January 21 2018
A home-grown culinary revolution
12 September 2017

Millet lagers, desi cheese and hisalu berries... 2017 has been an exciting year for Indian food so far. What lies ahead?

We will most likely reflect on 2017 as the year when home-delivered, gourmet food from the best restaurants came at the touch of a button; cuisine agnostic tacos were a thing; liquid nitrogen seeped down to even the corner QSR ice cream shop (and in a rare and horrific accident, nearly killed someone at a bar in Gurgaon); and the word ‘foodie’ went from being a proud tag to being one that’s now scoffed at.

Is it safe to say that we’re likely to get over the whole kale and avocado frenzy too? However, there are a bunch of exciting trends that are likely to evolve further over the next few years. The most promising of these is that of provenance. With more and more people getting interested in food, the conversation seems to be moving towards educating people about their food: what goes into producing it, where it comes from, and what impact it has on our health.

While those amongst us living in urban cities are by now quite familiar with desi ingredients such as bajrakathal and Gondhoraj lebu (limes), we’ve only scratched the surface in terms of exploring local foods. Indian grains (kodo millet, kavuni rice), Indian-origin cheeses (topli nu paneerbandel) and even foraged produce (moras greens, hisalu berries, and straw mushrooms) are priming to face the spotlight. This new-found fascination for local isn’t restricted to just everything indigenous either.

With increased restrictions and taxes on imports a few years ago, there came the necessity (read: opportunity) to produce international products locally, and many companies jumped on this bandwagon.

The idea of home-grown artisanal foods, which until a few years ago was restricted to the quaint alleys of Puducherry, is now being championed across the country. You can now buy great-quality anything — chocolate (Earth Loaf, Mosaic), meat (Artisan Meats, Kaavo), cheese (The Spotted Cow Fromagerie, The Cheese Collective), coffee (Koinonia, Indian Bean Co., Sleepy Owl) and more.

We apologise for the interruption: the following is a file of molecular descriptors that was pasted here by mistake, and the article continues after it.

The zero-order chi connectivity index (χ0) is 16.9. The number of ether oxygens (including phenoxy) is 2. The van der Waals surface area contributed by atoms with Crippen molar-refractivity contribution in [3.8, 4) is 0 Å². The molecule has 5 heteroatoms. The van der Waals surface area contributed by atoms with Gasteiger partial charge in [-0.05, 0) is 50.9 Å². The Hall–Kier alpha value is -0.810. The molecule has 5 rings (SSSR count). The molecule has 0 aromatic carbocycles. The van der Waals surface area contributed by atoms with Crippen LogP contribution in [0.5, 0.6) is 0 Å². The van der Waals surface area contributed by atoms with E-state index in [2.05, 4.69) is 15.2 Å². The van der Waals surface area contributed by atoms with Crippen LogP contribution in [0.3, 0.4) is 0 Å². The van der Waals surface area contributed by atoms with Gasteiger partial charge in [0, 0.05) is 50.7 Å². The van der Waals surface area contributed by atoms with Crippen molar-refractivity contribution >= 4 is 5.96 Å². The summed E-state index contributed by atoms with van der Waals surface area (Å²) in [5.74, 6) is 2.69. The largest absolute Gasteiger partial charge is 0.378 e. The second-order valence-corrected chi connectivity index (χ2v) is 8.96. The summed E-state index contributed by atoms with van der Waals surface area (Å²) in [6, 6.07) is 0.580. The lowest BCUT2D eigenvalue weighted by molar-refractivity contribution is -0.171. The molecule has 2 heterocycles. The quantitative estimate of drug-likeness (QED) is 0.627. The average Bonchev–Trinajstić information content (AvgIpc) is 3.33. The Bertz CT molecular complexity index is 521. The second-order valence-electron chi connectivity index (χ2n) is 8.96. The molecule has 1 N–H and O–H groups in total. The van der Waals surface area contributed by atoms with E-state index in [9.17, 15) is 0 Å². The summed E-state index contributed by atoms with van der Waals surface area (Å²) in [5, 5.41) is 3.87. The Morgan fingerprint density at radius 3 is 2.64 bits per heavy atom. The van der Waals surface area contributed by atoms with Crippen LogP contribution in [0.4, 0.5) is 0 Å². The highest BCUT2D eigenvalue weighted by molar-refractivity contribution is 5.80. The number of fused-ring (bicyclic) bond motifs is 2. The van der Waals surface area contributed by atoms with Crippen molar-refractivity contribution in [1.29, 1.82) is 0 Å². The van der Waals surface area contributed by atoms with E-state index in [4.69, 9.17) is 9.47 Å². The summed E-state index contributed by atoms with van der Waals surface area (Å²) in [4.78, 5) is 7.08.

There are also significant advances in the domestic beverages segment, with contributions from people like brewery owner Suketu Talekar (Doolally), mixologist Arijit Bose and entrepreneur Vaibhav Singh (Perch).

The styles and ingredients in microbreweries are getting even more experimental (think millet lagers and jaggery pale ales); fermentation is finding its way into cocktails in a big way; and the health drink sector is expanding rapidly. We’re seeing Indian-made craft gins, agave beers, and even honey-based mead making appearances.

Considerable headway has also been made towards recognising and promoting sustainability. And this doesn’t just mean sustainable for the environment. Taking care of those who provide us our food, whether it’s the farmers, producers or even the ones preparing and serving it, is gaining focus.

Companies such as Original Indian Table are working directly with farmer groups to source non-GMO grains and pulses from across the country. Happy Roots works to save indigenous varieties threatened by modern hybrids. Similar efforts are being made in dairy (Pride of Cows) and fresh produce (First Agro). Initiatives such as Know Your Fish are finally taking the idea of sustainability to educate people about seafood along the Indian coasts as well. Sadly, however, advances in sustainable, grass-fed, or free-range meat are not yet on the horizon.

Experiential dining is on the rise. There is a new breed of food entrepreneurs who walk the line between home chefs and professionals. Dinners organised by ventures such as Bengaluru Oota Company, and Khar Danda Project are affordable, intimate and play on relevant themes (Gowda cuisine, food inspired by a local fish market, or potluck with strangers).

With a continued surge in food tech and food programming concepts such as Airbnb Experiences expanding beyond New Delhi, there could potentially be other exciting things coming up in this space as well.

This was the year when modern interpretations of Indian food trickled down from fine dining spaces in major metropolitan cities to casual and even traditional restaurants in tier 2 cities.

Let’s face it: We are on the brink of a home-grown culinary revolution. Whether it’s in the world of hospitality, FMCG or even food tech, we have finally turned our gaze inwards.

Indian is undeniably the flavour of the year abroad as well. Ingredients such as coconut oil and drumstick, which have long been part of our culture, are garnering attention as superfoods. Our whiskeys and wines are now not only competing with global brands, but beating them at it too. Heck, now there are even foreign chefs like Alex Moser (Andaz, New Delhi) and Will Bowlby (Kricket, London) cooking Indian food!

San Sebastian Gastronomika, the highly anticipated, international culinary congress attended by scores of Michelin starred chefs from around the globe, has chosen Indian cuisine as the theme this year. It’s evident that the time is finally ripe for Indian ingredients, flavours and cuisines to get their due credit on the world stage, and that’s a trend we can (and should) all get on board with back home.

Thomas Zacharias is partner and Executive Chef at The Bombay Canteen, Mumbai. He studied at The Culinary Institute of America in New York and has travelled extensively across 18 Indian states to entrench himself in the different elements of home-cooking.



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